Leighton H. Collins is best-known for his magazine, "Air
Facts", and some of his books, "How to get the Most
Out of Your ADF" (1954), "Air
Facts Reader 1939-1941" (1974), and "Takeoffs
and Landings" (1981). "Takeoffs and Landings",
with a 2005 reprinting, is a fundamental
text for pilots new and experienced.
Collins was born April 20, 1902 in
Greenville, TX. He received his Bachelor of Science degree
(with majors in physics and math) from the University of
the South (1920-23), and then attended Harvard Graduate School
of Business Administration (1923-24). He earned a bachelor
of law degree from the Arkansas Law School (1925-27).
He learned to fly in 1928 at Little Rock, AR. He first
entered aviation while in the insurance business, flying
his own airplane to serve his customers. The combination
of insurance and aviation led to an early interest in flight
safety. It was in the interest of air safety that he founded "Air
Facts" magazine in 1938.
He began his work career as
a Liability Insurance Company claim investigator on July
1, 1924. He
married Sarah Banks of Fordyce, AR on June 27, 1928. Between
then and 1938 he was field representative for the Aeronautical
Corporation of America based in Cincinnati, OH. He sold their
Aeronca aircraft from 6/1/33 to 9/1/34. From 9/1/34 to 6/1/35
he represented the Lambert Aircraft Corporation of St. Louis,
MO. He sold their Monocoupe aircraft. From 6/1/35 to 1/1/38
he was a flying school operator and aircraft dealer. In 1938
he went into publishing.
His magazine caught on, was widely popular, and it expanded
to include subjects of general interest to pilots. Under
his editorship, it became one of the most informative and
factual publications in its field. Air Facts was primarily
focused on helping pilots to understand the risks of flight,
and persuading them to fly more safely. Most issues were
between 75-85 pages, although in the 1970s they reached 98
Published between 1938 and May 1976, his magazine led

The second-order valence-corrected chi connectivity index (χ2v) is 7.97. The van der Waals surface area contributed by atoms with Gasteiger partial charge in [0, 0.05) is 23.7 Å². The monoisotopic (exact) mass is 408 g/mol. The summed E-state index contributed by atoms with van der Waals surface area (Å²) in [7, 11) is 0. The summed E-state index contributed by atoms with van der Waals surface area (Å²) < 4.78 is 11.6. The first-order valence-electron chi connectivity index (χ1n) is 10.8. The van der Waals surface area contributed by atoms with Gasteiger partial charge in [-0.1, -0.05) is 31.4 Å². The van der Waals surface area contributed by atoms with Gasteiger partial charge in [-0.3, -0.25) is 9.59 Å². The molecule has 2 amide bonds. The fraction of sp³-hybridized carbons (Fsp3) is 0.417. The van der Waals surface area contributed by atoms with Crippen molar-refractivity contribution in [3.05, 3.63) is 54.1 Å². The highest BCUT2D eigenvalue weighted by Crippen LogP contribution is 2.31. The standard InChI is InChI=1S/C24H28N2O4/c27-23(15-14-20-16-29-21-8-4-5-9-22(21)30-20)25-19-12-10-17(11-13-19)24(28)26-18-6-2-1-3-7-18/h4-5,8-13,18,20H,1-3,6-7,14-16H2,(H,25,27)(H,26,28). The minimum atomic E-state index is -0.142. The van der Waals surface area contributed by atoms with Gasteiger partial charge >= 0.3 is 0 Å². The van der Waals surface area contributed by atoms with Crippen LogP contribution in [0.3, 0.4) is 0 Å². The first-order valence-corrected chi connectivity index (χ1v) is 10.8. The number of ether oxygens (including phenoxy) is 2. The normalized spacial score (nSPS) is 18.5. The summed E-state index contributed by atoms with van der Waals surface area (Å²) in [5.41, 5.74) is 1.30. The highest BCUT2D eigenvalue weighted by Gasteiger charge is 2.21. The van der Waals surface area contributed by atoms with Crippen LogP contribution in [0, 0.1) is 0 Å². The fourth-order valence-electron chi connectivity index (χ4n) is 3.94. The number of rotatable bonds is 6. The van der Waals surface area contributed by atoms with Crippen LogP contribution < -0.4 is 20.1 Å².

to public understanding and acceptance of general aviation
flying. He edited the magazine until 1973 when he retired
from full-time publishing. He was a member of Delta Tau Delta
fraternity, the Arkansas Aviation Hall of Fame, the OX-5
Club and of the Aviation Writers Association.
Collins landed at Tucson on July 17, 1930. Based in Little
Rock, AR, he was with his wife as passenger westbound from
Lordsburg, NM. Their destination was Los
were traveling in NC991K, a Cardinal aircraft. The image
below is of the same model. NC991K was a C2-90 model, with
the new LeBlond 7-D engine of 90HP at 1,975RPM. According
to Juptner (reference, left), the higher power engine was
aimed at the "sportier type of pilot."
The airplane's type certificate, #274, was issued on November
14, 1929. NC991K was S/N 115. Cardinals were thinly distributed
around the country, due mostly to the economic sag of late
1929 and an already entrenched competition. Nevertheless,
it was a decent cross-country machine of its era. It held
30 gallons of fuel and cruised at 100MPH. It also had internal
expanding brakes and the tail skid was placed far aft to
improve its three-point stance and ground handling.
Pilot Collins held commercial (certificate #7709), instrument,
multiengine, seaplane, helicopter and hot air balloon ratings.
He had accumulated 2,465 flight hours as of 1943. Over his
flying career he accumulated more than 12,000 flight hours.
Leighton Collins left us on January 16, 1995 at age 92 in
Hendersonville, NC after a full life of influence on
thousands of pilots.
THIS PAGE UPLOADED: 02/11/06 REVISED: 05/05/10